Some days, I like to fool myself that I am. After all, I didn’t read Eat, Pray, Love, did I? I’ve never bought anything made by Dior, Chanel or Calvin Klein (I used to covet Alannah Hill dresses, but then I found out she likes to wrap herself in dead animals, so I kind of went off her a bit). I’m a proud of vegetarian. I listen to metal and alt country. I write books about shapeshifters. I don’t work nine to five. I don’t wear my hair long, even though people tell me it suits me better like that. I have tattoos, and they’re not of butterflies or my zodiac sign. I’m passionate, kind, opinionated and sometimes a little bit crazy. I like all of that stuff about myself. That should be enough, shouldn’t it? That should be enough for me to give to the world. Why do I want to be more?

I know you don’t have the answer for me. You’re probably still trying to work out your own answers. I really just wanted to say, Clare, that MDA is a masterpiece. The song I’ve talked about is only one of so many poignant, beautiful, insightful, difficult, painful and proud songs on a CD I wish I’d bought months ago. I know that listening to a CD won’t help me figure out all the things I still have to figure out. But maybe it’s a start. For that, I’m so grateful.

Love,

Kate


Lyrics to Your Own Kind of Girl


Chocolate, you’ve got chocolate on your mouth
Oh you long to be like the other girls
But you’re not gonna be like another girl
“Some other girl”

You’ve been reading magazines again
Comparing your sweet body
To the bodies of nature’s longest ones
Smoothed out with airbrush guns

You’ve been wondering
When the answer is gonna come
It’s not gonna come
Till you realise
You are fine
You’re more than enough
The real world needs real girls to love
Themselves enough

I went on my first diet
When I was eight years old
Ten, eleven, twelve, through to twenty one
When I came undone and I thought
“Somebody tell me that I’m more than this?”
So I understand the thoughts get out of hand
I still know all the shame
Of falling for that same old shit
Time time again
That there’s some Simple Answer to the complex life
“It’s only $29.99”

So there “They” sit high in their towers
Writing lists about what women need
With no regard, no understanding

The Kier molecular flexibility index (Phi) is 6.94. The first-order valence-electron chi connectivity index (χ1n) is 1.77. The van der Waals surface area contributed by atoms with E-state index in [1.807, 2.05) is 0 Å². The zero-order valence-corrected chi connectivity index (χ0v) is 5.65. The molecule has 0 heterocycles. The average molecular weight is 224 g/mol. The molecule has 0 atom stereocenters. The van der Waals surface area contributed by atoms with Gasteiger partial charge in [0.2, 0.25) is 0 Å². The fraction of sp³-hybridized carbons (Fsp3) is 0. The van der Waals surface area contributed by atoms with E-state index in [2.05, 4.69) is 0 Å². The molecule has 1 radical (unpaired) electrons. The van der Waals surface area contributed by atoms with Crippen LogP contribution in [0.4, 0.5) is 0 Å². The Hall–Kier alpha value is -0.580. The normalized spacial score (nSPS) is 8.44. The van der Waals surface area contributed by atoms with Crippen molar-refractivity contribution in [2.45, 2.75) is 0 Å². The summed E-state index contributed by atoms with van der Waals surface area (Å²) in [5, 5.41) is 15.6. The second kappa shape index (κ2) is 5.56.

No real care about the pain they breed, oh
My hope for you, my darling girl
Be brave and build a dream in your own size
‘Cause otherwise
You’re buying crap that you don’t need
To feed a world that will not feed you
It will not feed you, my love

Chocolate, you’ve got chocolate on your mouth
Oh you long to be like the other girls
But you weren’t born to be “Some other girl”
You’re gonna be your own kind of girl

4 thoughts on “A letter to Clare Bowditch

  1. We feel a hurt so we build a brick wall to keep out the hurt, not realising that that same brick wall keeps the hurt in with us and we cannot look outside to know that it was a lie.

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  2. Thanks for sharing Kate! Hopefully your words will touch the lives of just as many women as Clare’s lyrics have.
    ps. I love Modern Day Addiction, I first heard some of the songs from the yet to be released album at Woodford in 2009/2010 – wow that was a fantastic performance – you rock Clare!

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  3. Kate,
    THANK YOU
    I too got a little freaked out in a way by Clare’s transformation and have not yet bought Modern Day Addiction – but will be. Now. Today.
    Her lyrics made me cry.
    I’m 32 and still that girl.
    I too wish I knew what to do.
    She really knows how to write to you doesn’t she? I had “Divorcee by 23” that I related to and “On this side” a little while later and everything in between.
    You’ve made me cry and feel not quite so alone and made me buy an album I might not otherwise have bought.
    Thank you.

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  4. This letter is so moving Kate. I resonate with what seem to be some of your struggles and commend you for writing, sharing, as honestly and as well as you have just done.

    Chloe